If the published charges are effective at steering patients toward more cost-effective sites for care and toward insurers with better rates (price data, after all, will be payer-specific), real savings could result, to the detriment of hospitals’ and insurers’ bottom lines (which explains their vehement opposition).

However, there are a few valid objections against giving patients access to hospital chargemaster prices.

First, patients are ignorant of many of the technicalities of health care provision, which means that price data may not be fully comprehensible to them. Even if it were, human beings are not rational decision makers; understandable and accurate pricing information does not mean that patients will respond appropriately to it. For example, lower-income individuals are more likely to delay or forgo health care due to cost than their higher-income counterparts, which means that pricing information could have the perverse effect of discouraging necessary care among low-income Americans.

Second, hospital pricing information should not be viewed in isolation, but rather it should be paired with hospital quality data. (Low prices for poor quality health care is not an outcome patients or CMS administrators desire.) The problem is that hospital quality measures are controversial and (some would argue) not very useful. How many Americans make use of CMS Hospital Compare and the CMS Hospital Quality Star Rating system? Studies on patient utilization of these sites seem to be lacking. But the extent to which patients access and bear in mind CMS hospital quality data when choosing among hospitals may be a good predictor of whether patients will find price data beneficial.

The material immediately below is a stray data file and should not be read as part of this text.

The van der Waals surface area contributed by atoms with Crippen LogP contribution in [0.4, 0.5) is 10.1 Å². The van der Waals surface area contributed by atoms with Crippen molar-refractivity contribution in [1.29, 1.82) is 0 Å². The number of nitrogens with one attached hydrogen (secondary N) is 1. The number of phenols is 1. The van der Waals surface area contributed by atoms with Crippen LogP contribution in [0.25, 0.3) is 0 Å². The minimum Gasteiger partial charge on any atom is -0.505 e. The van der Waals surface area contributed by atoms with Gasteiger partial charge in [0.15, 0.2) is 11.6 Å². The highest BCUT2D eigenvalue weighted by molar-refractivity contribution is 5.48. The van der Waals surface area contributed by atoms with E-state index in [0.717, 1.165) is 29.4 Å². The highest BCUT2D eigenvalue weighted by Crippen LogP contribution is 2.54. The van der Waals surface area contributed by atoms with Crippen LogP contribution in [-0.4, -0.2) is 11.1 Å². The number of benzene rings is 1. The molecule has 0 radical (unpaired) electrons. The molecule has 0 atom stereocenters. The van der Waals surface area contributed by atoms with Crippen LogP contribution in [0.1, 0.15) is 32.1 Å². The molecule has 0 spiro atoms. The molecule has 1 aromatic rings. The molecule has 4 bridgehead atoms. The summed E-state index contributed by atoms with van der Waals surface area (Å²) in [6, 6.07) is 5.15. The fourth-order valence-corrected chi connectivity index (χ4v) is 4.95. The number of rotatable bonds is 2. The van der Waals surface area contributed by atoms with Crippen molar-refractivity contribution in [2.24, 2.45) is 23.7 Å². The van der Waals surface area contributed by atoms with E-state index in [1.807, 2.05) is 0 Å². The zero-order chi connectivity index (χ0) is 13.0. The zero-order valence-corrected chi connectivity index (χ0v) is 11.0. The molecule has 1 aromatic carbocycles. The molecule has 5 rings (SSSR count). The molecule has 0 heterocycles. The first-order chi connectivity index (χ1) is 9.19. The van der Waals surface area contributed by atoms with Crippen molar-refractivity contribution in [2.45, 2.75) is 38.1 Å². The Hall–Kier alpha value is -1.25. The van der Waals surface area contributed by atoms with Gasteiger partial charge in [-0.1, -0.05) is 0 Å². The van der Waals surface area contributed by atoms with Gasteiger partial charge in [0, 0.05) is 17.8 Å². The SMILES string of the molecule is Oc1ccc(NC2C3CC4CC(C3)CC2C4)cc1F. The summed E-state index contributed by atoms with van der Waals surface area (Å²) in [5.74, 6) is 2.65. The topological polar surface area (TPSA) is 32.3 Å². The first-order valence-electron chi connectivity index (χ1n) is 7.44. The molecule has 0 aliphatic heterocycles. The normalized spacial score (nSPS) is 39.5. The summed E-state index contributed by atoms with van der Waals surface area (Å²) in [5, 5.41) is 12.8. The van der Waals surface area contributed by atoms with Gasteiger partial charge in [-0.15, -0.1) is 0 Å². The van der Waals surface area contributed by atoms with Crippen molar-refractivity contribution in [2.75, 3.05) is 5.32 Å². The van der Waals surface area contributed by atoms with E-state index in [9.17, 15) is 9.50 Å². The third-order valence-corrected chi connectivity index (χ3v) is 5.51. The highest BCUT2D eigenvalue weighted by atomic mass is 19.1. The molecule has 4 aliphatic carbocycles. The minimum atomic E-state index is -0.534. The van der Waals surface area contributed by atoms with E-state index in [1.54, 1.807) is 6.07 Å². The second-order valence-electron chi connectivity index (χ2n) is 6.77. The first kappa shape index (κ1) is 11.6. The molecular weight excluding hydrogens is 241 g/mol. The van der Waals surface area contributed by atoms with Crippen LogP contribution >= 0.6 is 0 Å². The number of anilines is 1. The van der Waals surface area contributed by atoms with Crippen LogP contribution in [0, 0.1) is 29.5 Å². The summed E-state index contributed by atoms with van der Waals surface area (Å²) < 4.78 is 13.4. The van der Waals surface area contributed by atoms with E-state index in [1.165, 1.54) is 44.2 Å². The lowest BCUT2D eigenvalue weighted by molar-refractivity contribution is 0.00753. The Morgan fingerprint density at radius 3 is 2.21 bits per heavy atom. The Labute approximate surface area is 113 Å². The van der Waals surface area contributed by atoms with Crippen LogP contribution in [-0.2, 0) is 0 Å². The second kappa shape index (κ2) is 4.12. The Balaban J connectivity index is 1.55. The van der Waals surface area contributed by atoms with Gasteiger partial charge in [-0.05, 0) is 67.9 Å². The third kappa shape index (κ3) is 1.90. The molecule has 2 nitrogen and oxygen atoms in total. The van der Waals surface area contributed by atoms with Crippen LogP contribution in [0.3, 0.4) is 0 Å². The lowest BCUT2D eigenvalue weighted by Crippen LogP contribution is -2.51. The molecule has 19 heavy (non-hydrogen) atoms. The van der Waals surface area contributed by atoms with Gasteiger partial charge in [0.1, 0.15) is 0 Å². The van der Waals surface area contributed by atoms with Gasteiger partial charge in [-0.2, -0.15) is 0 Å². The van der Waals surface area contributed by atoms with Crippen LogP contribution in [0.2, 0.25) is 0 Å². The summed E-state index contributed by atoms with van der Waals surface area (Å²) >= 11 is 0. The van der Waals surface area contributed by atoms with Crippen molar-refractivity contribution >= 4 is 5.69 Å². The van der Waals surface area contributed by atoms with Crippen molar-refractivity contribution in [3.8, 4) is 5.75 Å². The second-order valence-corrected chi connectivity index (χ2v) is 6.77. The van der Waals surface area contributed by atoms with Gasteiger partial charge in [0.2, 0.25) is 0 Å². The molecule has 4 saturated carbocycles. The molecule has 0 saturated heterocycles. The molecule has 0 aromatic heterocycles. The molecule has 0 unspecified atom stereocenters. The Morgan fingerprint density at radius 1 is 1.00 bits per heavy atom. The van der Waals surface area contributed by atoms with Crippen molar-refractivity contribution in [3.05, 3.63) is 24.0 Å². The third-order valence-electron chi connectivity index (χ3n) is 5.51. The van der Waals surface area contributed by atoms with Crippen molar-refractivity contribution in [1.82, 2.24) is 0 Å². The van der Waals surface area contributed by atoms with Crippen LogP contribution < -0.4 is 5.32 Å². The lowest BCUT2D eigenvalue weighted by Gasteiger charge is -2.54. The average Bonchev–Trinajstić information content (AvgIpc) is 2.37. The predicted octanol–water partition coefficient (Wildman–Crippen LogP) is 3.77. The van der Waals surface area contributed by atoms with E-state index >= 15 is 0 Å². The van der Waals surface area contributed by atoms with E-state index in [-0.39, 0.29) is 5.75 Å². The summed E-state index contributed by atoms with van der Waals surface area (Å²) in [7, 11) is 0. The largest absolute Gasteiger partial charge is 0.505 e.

Third, agencies such as the Federal Trade Commission have expressed concern that transparent health care prices could lead to tacit price coordination or collusion, especially in small markets with only a few providers.

Even in the face of these concerns, I would argue that patients should nonetheless be empowered to choose among hospitals on price. Public policy can help counteract perverse incentives in health care decision-making. Hospital quality data can always be improved. And antitrust enforcers can detect and bring enforcement action against providers that engage in price collusion.

At the end of the day, consumers are better off with knowledge of prices, and an ability to act on this information, than without it. Market failures are not synonymous with a defunct market; the market for health care services, with all of its deficiencies, is here to stay. Providing patients with price information will yield benefits that outweigh the above-listed objections, many of which can be remedied with sensible law and policy.

As they await the public reporting of hospital “standard charges” this January, hospitals will continue to hope that they can tap their heels together and wake up in a world that maintains the status quo of clandestine prices.

Laura Karas

Dr. Laura Karas is a student at Harvard Law School and a Petrie-Flom Student Fellow for the 2020-21 academic year.